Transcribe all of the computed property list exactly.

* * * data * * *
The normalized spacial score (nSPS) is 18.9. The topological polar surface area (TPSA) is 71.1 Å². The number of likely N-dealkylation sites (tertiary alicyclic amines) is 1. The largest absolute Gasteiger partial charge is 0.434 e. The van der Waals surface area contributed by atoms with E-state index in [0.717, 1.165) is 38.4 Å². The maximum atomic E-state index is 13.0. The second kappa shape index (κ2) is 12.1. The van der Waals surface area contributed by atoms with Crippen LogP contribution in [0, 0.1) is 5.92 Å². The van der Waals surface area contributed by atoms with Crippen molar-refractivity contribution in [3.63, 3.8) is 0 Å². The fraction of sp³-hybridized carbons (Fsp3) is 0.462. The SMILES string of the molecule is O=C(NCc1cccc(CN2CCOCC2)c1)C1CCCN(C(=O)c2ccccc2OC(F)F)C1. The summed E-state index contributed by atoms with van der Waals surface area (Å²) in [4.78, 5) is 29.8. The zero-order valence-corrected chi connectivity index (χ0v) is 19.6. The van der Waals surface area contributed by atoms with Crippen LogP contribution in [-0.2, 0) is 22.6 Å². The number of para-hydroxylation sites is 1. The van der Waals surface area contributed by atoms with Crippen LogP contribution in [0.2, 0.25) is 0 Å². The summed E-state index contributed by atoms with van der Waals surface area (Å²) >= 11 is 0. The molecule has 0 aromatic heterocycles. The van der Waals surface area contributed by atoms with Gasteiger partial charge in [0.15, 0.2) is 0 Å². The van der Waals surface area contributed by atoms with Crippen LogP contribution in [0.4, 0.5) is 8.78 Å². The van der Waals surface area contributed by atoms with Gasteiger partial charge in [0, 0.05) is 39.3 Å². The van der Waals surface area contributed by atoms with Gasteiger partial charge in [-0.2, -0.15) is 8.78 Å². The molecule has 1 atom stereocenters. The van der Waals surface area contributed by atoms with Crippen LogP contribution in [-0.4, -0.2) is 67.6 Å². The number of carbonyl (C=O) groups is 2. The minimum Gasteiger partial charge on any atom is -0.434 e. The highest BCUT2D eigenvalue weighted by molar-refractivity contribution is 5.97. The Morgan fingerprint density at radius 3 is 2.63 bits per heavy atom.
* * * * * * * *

The normalized spacial score (nSPS) is 18.9. The topological polar surface area (TPSA) is 71.1 Å². The number of likely N-dealkylation sites (tertiary alicyclic amines) is 1. The largest absolute Gasteiger partial charge is 0.434 e. The van der Waals surface area contributed by atoms with E-state index in [0.717, 1.165) is 38.4 Å². The maximum atomic E-state index is 13.0. The second kappa shape index (κ2) is 12.1. The van der Waals surface area contributed by atoms with Crippen LogP contribution in [0, 0.1) is 5.92 Å². The van der Waals surface area contributed by atoms with Crippen molar-refractivity contribution in [3.63, 3.8) is 0 Å². The fraction of sp³-hybridized carbons (Fsp3) is 0.462. The SMILES string of the molecule is O=C(NCc1cccc(CN2CCOCC2)c1)C1CCCN(C(=O)c2ccccc2OC(F)F)C1. The summed E-state index contributed by atoms with van der Waals surface area (Å²) in [4.78, 5) is 29.8. The zero-order valence-corrected chi connectivity index (χ0v) is 19.6. The van der Waals surface area contributed by atoms with Crippen LogP contribution in [-0.2, 0) is 22.6 Å². The number of para-hydroxylation sites is 1. The van der Waals surface area contributed by atoms with Crippen LogP contribution in [0.2, 0.25) is 0 Å². The summed E-state index contributed by atoms with van der Waals surface area (Å²) >= 11 is 0. The molecule has 0 aromatic heterocycles. The van der Waals surface area contributed by atoms with Gasteiger partial charge in [0.15, 0.2) is 0 Å². The van der Waals surface area contributed by atoms with Crippen LogP contribution in [0.4, 0.5) is 8.78 Å². The van der Waals surface area contributed by atoms with Gasteiger partial charge in [0, 0.05) is 39.3 Å². The van der Waals surface area contributed by atoms with Gasteiger partial charge in [-0.2, -0.15) is 8.78 Å². The molecule has 1 atom stereocenters. The van der Waals surface area contributed by atoms with Crippen LogP contribution in [-0.4, -0.2) is 67.6 Å². The number of carbonyl (C=O) groups is 2. The minimum Gasteiger partial charge on any atom is -0.434 e. The highest BCUT2D eigenvalue weighted by molar-refractivity contribution is 5.97. The Morgan fingerprint density at radius 3 is 2.63 bits per heavy atom.